Hey, food people. Have you settled into Facebook as the best way to share triumphant pictures of the all-day cooking project that turned your kitchen into a war zone? Do you tweet pictures of the $100 shellfish tower you’re enjoying on vacation to make your friends happy for your good fortune (i.e., green with food envy)?
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Instagram tips from the pros
1. Always use natural light. Keep the flash off and adjust the exposure on your iPhone by touching and holding the subject of your lens.
2. Stay away from kitschy or aggressive filters. “Filters can be great for landscapes, but you don’t want purple steak,” says Nicole Franzen. She likes to use the filter that comes with the ShakeIt app, which gives food shots a subtle enhancement in contrast and exposure. Hardeman likes the VCSOcam app, which comes with several filters and posts right to social media platforms.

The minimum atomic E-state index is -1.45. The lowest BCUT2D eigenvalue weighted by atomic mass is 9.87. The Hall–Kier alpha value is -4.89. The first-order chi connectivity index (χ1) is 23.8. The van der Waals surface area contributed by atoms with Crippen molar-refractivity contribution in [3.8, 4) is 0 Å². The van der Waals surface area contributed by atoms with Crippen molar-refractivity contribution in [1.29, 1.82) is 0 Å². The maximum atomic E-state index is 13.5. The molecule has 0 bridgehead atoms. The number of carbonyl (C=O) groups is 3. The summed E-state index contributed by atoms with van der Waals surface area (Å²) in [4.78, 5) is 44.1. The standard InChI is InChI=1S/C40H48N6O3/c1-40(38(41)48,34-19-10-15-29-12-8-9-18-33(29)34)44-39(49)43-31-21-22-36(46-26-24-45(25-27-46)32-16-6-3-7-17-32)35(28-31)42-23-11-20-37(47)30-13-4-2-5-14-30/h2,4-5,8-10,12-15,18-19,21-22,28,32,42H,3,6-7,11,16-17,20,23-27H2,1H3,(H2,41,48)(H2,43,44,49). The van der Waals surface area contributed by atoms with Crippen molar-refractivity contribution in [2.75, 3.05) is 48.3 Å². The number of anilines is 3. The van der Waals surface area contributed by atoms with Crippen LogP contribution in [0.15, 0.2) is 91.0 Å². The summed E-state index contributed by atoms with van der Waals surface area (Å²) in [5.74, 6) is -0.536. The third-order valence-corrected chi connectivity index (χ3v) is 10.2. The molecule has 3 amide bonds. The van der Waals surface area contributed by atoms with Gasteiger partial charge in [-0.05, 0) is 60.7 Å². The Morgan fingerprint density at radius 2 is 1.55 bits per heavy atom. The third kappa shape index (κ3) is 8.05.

3. Keep the composition simple. “I don’t use any weird angles for food,” says Franzen. She shoots straight down or from the side and keeps horizons or background objects to a minimum.
4. Look for interesting natural subjects. “Using great produce, unique items that you’d find at the farmers market, makes an interesting picture,” says Camille Becerra.